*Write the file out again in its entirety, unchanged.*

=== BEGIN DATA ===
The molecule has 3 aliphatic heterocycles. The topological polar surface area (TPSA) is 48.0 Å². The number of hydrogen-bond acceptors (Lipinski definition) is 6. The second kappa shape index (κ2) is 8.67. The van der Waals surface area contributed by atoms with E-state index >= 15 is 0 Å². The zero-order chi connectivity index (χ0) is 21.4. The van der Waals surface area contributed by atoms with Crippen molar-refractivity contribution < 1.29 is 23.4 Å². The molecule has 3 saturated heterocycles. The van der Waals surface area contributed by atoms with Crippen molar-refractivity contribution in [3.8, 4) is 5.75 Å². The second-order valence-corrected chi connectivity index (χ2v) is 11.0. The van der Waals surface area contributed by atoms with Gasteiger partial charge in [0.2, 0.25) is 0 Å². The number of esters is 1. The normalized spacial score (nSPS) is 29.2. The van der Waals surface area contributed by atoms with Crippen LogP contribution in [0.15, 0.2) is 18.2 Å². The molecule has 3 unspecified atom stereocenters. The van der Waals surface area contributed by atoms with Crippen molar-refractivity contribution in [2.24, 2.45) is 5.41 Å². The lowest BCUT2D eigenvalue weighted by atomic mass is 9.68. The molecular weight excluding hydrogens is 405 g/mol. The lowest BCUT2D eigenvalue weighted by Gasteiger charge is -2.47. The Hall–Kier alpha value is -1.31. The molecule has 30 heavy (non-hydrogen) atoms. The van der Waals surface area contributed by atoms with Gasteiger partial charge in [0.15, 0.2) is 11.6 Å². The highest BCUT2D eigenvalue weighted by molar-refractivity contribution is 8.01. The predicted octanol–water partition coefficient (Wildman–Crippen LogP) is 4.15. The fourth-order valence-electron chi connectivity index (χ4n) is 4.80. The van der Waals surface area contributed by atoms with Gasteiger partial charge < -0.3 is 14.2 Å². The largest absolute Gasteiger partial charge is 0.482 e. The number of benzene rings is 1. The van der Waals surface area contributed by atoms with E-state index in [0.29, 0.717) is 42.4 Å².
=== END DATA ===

The molecule has 3 aliphatic heterocycles. The topological polar surface area (TPSA) is 48.0 Å². The number of hydrogen-bond acceptors (Lipinski definition) is 6. The second kappa shape index (κ2) is 8.67. The van der Waals surface area contributed by atoms with E-state index >= 15 is 0 Å². The zero-order chi connectivity index (χ0) is 21.4. The van der Waals surface area contributed by atoms with Crippen molar-refractivity contribution < 1.29 is 23.4 Å². The molecule has 3 saturated heterocycles. The van der Waals surface area contributed by atoms with Crippen molar-refractivity contribution in [3.8, 4) is 5.75 Å². The second-order valence-corrected chi connectivity index (χ2v) is 11.0. The van der Waals surface area contributed by atoms with Gasteiger partial charge in [0.2, 0.25) is 0 Å². The number of esters is 1. The normalized spacial score (nSPS) is 29.2. The van der Waals surface area contributed by atoms with Crippen LogP contribution in [0.15, 0.2) is 18.2 Å². The molecule has 3 unspecified atom stereocenters. The van der Waals surface area contributed by atoms with Crippen molar-refractivity contribution in [2.24, 2.45) is 5.41 Å². The lowest BCUT2D eigenvalue weighted by atomic mass is 9.68. The molecular weight excluding hydrogens is 405 g/mol. The lowest BCUT2D eigenvalue weighted by Gasteiger charge is -2.47. The Hall–Kier alpha value is -1.31. The molecule has 30 heavy (non-hydrogen) atoms. The van der Waals surface area contributed by atoms with Gasteiger partial charge in [0.15, 0.2) is 11.6 Å². The highest BCUT2D eigenvalue weighted by molar-refractivity contribution is 8.01. The predicted octanol–water partition coefficient (Wildman–Crippen LogP) is 4.15. The fourth-order valence-electron chi connectivity index (χ4n) is 4.80. The van der Waals surface area contributed by atoms with Gasteiger partial charge < -0.3 is 14.2 Å². The largest absolute Gasteiger partial charge is 0.482 e. The number of benzene rings is 1. The van der Waals surface area contributed by atoms with E-state index in [0.29, 0.717) is 42.4 Å².